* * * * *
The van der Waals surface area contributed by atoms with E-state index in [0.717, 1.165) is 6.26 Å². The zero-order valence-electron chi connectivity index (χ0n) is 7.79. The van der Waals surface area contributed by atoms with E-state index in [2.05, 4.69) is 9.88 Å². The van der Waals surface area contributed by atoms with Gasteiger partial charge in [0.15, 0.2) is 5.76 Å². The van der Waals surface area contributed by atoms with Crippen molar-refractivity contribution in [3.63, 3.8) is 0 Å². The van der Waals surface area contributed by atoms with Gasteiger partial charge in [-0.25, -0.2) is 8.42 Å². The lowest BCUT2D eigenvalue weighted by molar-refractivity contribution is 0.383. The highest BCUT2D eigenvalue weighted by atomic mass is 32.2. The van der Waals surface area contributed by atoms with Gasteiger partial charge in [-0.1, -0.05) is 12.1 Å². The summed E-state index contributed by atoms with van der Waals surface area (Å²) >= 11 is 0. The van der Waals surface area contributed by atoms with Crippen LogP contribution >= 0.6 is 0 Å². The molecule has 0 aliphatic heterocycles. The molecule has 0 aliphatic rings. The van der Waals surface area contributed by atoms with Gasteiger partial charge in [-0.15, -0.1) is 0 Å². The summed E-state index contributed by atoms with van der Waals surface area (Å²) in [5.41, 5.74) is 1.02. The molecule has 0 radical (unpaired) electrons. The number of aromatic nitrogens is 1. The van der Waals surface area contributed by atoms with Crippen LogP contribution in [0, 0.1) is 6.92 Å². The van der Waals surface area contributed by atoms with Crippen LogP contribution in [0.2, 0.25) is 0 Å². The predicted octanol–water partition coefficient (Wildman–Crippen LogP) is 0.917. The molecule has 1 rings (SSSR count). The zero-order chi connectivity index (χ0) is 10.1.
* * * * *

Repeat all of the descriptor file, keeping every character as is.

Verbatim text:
The van der Waals surface area contributed by atoms with E-state index in [0.717, 1.165) is 6.26 Å². The zero-order valence-electron chi connectivity index (χ0n) is 7.79. The van der Waals surface area contributed by atoms with E-state index in [2.05, 4.69) is 9.88 Å². The van der Waals surface area contributed by atoms with Gasteiger partial charge in [0.15, 0.2) is 5.76 Å². The van der Waals surface area contributed by atoms with Crippen molar-refractivity contribution in [3.63, 3.8) is 0 Å². The van der Waals surface area contributed by atoms with Gasteiger partial charge in [-0.25, -0.2) is 8.42 Å². The lowest BCUT2D eigenvalue weighted by molar-refractivity contribution is 0.383. The highest BCUT2D eigenvalue weighted by atomic mass is 32.2. The van der Waals surface area contributed by atoms with Gasteiger partial charge in [-0.1, -0.05) is 12.1 Å². The summed E-state index contributed by atoms with van der Waals surface area (Å²) >= 11 is 0. The van der Waals surface area contributed by atoms with Crippen LogP contribution >= 0.6 is 0 Å². The molecule has 0 aliphatic heterocycles. The molecule has 0 aliphatic rings. The van der Waals surface area contributed by atoms with Gasteiger partial charge in [-0.15, -0.1) is 0 Å². The summed E-state index contributed by atoms with van der Waals surface area (Å²) in [5.41, 5.74) is 1.02. The molecule has 0 radical (unpaired) electrons. The number of aromatic nitrogens is 1. The van der Waals surface area contributed by atoms with Crippen LogP contribution in [0, 0.1) is 6.92 Å². The van der Waals surface area contributed by atoms with Crippen LogP contribution in [0.2, 0.25) is 0 Å². The predicted octanol–water partition coefficient (Wildman–Crippen LogP) is 0.917. The molecule has 1 rings (SSSR count). The zero-order chi connectivity index (χ0) is 10.1.